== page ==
Fletcher Allen, a Vermont university hospital and medical center, serves all of
Vermont and the northern New York region. Located in Burlington, Fletcher Allen is a regional, academic healthcare center and teaching hospital in alliance with the University of Vermont.
Diabetes in Children: Special Camps
Camps for children who have diabetes provide an opportunity for the child to meet and share experiences with other children who have the disease. These camps support the child in assuming responsibility for his or her disease and gaining independence in diabetes care. It's also a fun outdoor experience that may include swimming, hiking, or other sports.
Camps provide a respite for parents, a time when they can take a break from managing the disease. Parents can rest assured that their child will get appropriate care during this time at camp.
These camps are run by trained medical and camp staff. They aim to keep children's blood sugar levels within a target range by balancing insulin doses with the increased activity level and food intake.
What you do
To help your child have a good experience at camp:
- Make sure the camp is accredited by the American Camping Association.
- Review the camp policies. Camp policies include management of your child's diabetes care, management of other medical conditions, emergency care, planned activities and outings, and educational offerings. Opening and closing rules of the camp will also be included in the policies, such as drop-off and pick-up times.
- Complete a medical form before your child attends the camp. This form includes information about your child's past medical history and immunization record. It also requires information about the amount, schedule of doses, and kinds of insulin your child takes. It may require records of your child's blood sugar levels and insulin dosages for the previous week. Your child's doctor may need to provide some information.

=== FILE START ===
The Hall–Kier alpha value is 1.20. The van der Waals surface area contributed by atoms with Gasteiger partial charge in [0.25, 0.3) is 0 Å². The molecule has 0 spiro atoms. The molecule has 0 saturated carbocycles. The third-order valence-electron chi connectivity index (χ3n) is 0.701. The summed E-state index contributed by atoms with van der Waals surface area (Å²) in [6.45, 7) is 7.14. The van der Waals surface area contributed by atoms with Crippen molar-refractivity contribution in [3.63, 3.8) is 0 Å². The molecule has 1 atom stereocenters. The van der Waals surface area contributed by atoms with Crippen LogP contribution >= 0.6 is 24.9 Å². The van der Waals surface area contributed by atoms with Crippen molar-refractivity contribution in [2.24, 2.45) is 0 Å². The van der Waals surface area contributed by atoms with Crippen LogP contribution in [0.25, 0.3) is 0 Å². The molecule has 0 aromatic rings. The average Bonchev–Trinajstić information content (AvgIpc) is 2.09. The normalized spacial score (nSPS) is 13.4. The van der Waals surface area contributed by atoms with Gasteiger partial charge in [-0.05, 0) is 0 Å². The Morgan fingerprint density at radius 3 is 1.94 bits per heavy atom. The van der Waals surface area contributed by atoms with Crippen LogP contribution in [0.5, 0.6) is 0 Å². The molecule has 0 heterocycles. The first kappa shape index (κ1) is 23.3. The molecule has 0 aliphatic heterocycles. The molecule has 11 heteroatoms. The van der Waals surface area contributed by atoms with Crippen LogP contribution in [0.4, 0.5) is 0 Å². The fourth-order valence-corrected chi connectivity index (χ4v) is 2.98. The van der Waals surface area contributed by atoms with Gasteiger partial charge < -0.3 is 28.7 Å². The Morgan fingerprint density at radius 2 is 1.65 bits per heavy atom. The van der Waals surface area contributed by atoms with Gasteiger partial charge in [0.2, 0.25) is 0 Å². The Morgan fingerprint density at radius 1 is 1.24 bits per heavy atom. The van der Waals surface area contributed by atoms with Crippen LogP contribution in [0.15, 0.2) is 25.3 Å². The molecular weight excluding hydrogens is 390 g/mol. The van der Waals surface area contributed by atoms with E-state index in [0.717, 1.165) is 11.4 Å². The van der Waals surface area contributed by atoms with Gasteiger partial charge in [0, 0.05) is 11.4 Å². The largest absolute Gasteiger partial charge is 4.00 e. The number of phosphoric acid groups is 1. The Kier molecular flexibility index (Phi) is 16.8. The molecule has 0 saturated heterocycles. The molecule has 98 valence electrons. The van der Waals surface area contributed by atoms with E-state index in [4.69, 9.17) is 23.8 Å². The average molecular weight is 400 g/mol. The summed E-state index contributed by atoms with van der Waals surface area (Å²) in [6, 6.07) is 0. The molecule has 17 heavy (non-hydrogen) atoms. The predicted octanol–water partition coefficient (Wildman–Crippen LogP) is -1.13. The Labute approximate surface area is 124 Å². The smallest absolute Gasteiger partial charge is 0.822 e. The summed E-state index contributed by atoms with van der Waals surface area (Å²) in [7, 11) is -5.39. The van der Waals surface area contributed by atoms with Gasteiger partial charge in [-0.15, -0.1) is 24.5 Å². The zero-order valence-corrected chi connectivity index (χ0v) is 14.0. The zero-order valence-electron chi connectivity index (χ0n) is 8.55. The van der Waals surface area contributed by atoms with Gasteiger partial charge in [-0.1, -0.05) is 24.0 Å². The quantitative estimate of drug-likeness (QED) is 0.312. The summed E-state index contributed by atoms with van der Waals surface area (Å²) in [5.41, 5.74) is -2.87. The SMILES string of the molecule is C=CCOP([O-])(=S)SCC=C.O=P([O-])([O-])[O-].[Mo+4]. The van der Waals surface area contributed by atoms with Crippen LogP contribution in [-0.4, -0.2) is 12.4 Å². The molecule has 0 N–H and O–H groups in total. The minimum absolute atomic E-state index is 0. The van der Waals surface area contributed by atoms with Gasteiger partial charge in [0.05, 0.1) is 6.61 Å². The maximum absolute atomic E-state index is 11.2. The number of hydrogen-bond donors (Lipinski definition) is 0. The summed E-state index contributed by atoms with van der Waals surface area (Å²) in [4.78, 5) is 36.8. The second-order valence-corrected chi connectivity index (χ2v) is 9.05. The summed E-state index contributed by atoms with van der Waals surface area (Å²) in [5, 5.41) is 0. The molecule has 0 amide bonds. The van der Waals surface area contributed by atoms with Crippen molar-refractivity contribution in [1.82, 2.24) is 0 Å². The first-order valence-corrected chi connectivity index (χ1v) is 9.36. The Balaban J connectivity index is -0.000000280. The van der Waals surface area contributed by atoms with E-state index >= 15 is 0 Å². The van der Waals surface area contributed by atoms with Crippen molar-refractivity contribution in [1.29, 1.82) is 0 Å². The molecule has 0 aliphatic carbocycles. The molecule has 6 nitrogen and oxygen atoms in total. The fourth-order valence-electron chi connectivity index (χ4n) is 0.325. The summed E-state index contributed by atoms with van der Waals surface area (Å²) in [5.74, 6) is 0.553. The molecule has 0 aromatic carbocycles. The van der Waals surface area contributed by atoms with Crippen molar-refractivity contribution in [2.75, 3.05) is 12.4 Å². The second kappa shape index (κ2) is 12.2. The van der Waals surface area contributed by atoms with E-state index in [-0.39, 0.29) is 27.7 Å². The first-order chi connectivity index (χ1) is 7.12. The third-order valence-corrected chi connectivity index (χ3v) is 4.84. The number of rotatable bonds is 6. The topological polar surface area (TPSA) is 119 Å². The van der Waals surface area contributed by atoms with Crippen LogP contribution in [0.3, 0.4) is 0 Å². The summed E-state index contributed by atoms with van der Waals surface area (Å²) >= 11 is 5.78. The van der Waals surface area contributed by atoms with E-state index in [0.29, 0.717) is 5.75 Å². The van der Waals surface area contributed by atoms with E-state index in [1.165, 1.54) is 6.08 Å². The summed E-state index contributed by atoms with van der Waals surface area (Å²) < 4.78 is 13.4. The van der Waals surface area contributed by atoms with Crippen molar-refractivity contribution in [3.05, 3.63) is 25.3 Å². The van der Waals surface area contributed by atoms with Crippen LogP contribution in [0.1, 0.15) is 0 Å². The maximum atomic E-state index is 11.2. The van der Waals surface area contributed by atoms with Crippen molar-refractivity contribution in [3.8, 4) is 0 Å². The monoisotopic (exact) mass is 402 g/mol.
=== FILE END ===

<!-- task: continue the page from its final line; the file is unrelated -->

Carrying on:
- Provide information about past hospitalizations and illnesses. The camp medical staff needs to know whether your child has any behavioral or emotional problems or has had hospital stays for diabetic ketoacidosis.
- Provide information about your child's insulin pump, if he or she uses one.
- Provide a written consent if any research is being conducted at the camp. Make sure you understand what will be done, and give your written permission for your child to take part in the study.
- Provide phone numbers, in case your child or the camp staff needs to call you.
What you can expect
You can expect that:
- Your child will have three meals and two or three snacks each day.
- Appropriate procedures will be done if an emergency occurs, and you will be contacted.
- You will be contacted if needed for behavioral, emotional, or other problems that occur during camp.
- You will receive a daily record of your child's progress, which may include your child's blood sugar levels, insulin doses, activities, and level of participation. It may also include your child's food intake during the camp experience.
- You will receive a report of your child's participation in the educational program and his or her progress in learning diabetes care skills, such as giving an injection or monitoring blood sugar levels.
|John Pope, MD - Pediatrics|
|Stephen LaFranchi, MD - Pediatrics, Pediatric Endocrinology|
|Last Revised||December 4, 2012|
Last Revised: December 4, 2012
Author: Healthwise Staff
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